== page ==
For Monica from Chille, it's a given. New Jersey is a place where immigrants have opportunities — but where they also face struggles. The Hudson County resident, sitting in an office in Newark, said it's a place where someone trying to get ahead can face skepticism and discrimination.

Four hours later, Kamal Khanna — who arrived in the U.S. more than 50 years ago from India — sat in his well-appointed home in West Windsor. He runs his own business. His wife is a doctor. He's been a West Windsor councilman — just the second Indo-American immigrant elected to office in New Jersey — and hopes to soon be mayor.

"You can't do that if there is discrimination," he told New Jersey 101.5.

There is no immigrant experience in New Jersey; there are countless immigrant experiences, each as unique as the people who bear them.

New Jersey is home to one of the nation's largest Indian immigrant and Indian-American populations. But that wasn't the case when Khanna arrived in 1965. He's seen newer arrivals flock to neighborhoods where they can remain comfortable alongside people who speak like one another, who dress like one another, who eat like one another. They don't assimilate as easily as he did, Khanna said.

And he argues, if you're going to be in a country, "you have to really be in it."

Monica, from Chille, said that's more of a struggle than some people know.

"We're very rooted in our language, in our customs," she told New Jersey 101.5 through a translator. "I do speak basic English. I speak it at work, and I practice it often with my children. But because of our status here, it's hard to get access to scholarships, or to even have time.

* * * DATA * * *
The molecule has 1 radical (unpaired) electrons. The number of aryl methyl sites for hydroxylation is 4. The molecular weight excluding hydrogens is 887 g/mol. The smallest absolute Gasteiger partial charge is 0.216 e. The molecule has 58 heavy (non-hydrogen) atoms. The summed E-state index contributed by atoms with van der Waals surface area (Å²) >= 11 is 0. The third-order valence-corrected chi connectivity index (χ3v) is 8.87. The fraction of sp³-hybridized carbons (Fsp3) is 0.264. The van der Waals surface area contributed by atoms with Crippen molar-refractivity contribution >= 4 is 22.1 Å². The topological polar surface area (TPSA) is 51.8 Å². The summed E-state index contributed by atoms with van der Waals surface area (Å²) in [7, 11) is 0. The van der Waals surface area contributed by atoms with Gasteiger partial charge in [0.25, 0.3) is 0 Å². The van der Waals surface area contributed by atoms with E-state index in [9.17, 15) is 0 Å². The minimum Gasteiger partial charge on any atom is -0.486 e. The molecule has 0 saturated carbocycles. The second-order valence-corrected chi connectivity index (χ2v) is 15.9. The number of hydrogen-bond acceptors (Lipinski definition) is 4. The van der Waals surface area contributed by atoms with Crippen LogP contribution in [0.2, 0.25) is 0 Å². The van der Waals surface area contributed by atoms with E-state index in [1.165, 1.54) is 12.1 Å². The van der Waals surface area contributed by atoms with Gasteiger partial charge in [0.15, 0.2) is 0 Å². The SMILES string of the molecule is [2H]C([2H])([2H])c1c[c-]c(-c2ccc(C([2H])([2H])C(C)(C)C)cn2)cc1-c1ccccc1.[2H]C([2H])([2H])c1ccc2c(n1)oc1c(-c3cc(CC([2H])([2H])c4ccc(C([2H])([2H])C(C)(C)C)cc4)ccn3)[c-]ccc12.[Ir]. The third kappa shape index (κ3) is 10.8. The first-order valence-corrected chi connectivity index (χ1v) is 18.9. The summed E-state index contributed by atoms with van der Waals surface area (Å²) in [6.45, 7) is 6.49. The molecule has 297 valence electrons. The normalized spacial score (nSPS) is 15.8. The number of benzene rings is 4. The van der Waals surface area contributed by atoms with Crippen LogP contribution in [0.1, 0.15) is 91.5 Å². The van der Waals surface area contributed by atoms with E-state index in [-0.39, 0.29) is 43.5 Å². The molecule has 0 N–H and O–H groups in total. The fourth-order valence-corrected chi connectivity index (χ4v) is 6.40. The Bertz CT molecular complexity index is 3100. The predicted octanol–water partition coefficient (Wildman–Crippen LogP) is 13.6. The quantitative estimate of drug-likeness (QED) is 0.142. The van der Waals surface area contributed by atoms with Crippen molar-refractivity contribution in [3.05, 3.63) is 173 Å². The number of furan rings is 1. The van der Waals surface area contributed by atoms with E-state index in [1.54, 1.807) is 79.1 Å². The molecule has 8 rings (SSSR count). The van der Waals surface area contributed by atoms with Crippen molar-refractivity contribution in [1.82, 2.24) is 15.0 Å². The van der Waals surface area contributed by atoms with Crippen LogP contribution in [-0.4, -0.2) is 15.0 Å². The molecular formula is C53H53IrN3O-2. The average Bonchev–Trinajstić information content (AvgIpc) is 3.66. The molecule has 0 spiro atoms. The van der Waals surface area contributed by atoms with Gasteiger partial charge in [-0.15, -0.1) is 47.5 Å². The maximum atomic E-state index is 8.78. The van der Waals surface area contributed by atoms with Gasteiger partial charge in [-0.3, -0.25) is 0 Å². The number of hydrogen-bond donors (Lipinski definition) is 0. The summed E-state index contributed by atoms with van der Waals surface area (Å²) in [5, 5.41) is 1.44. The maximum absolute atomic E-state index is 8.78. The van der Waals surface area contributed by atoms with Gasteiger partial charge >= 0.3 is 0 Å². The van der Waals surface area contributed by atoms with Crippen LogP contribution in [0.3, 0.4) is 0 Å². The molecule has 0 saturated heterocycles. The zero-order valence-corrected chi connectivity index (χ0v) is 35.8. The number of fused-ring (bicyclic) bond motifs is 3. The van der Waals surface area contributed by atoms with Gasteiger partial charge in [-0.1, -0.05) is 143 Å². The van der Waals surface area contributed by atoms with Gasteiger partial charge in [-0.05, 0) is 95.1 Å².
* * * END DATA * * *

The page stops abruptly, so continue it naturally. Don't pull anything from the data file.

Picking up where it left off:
"We work so many hours, and we work so hard, it's hard to find time to study. I'm 54 years old now, and I haven't been able to continue my studies now."

Johanna Calle came to the United States from Ecuador with her in the fifth grade, as an undocumented immigrant. She was in the top 10 percent of her high school class, but struggled to make arrangements to go to college, to get financial aid.

Her mother remained undocumented until just a few years ago. Calle lived culturally as an American, but always worried her family would be caught. Years later, she became an American citizen — and as program coordinator at New Jersey Alliance for Immigrant Justice, advocates for immigrant families like hers.

She argues immigration laws have gotten tougher — making it harder for would-be legal residents and would-be citizens to follow the prescribed path.

"Nobody wants to live under the shadows and be afraid that their family is going to be separated," she said.

Their stories and others are told in the video above, and in New Jersey 101.5's recent series on Immigration in New Jersey.

Where NJ's immigrants come from

Zoom in and click on a town to see the geographic breakdown of where its immigrants come from as well as that town's top immigrant nationality. The towns are color-coded based on the region of the world where most of the immigrants come from: Yellow for Latin America, green for Asia, blue for Europe and red for Africa. In some cases, the top nationality differs from the top region.

Best viewed on a desktop computer.

Source: U.S. Census 2010-2014 American Community Survey 5-year estimates

Where NJ immigrants live

Zoom in and click on a town to see how many immigrants make up the population. The brighter the red, the greater the percentage of foreign-born residents. Map is best viewed on a desktop computer or on our app. The map is based on Census population estimates, so numbers may not be exact.

Source: U.S. Census 2010-2014 American Community Survey 5-year estimates

— With maps by Sergio Bichao, and prior reporting by Sergio Bichao and David Matthau

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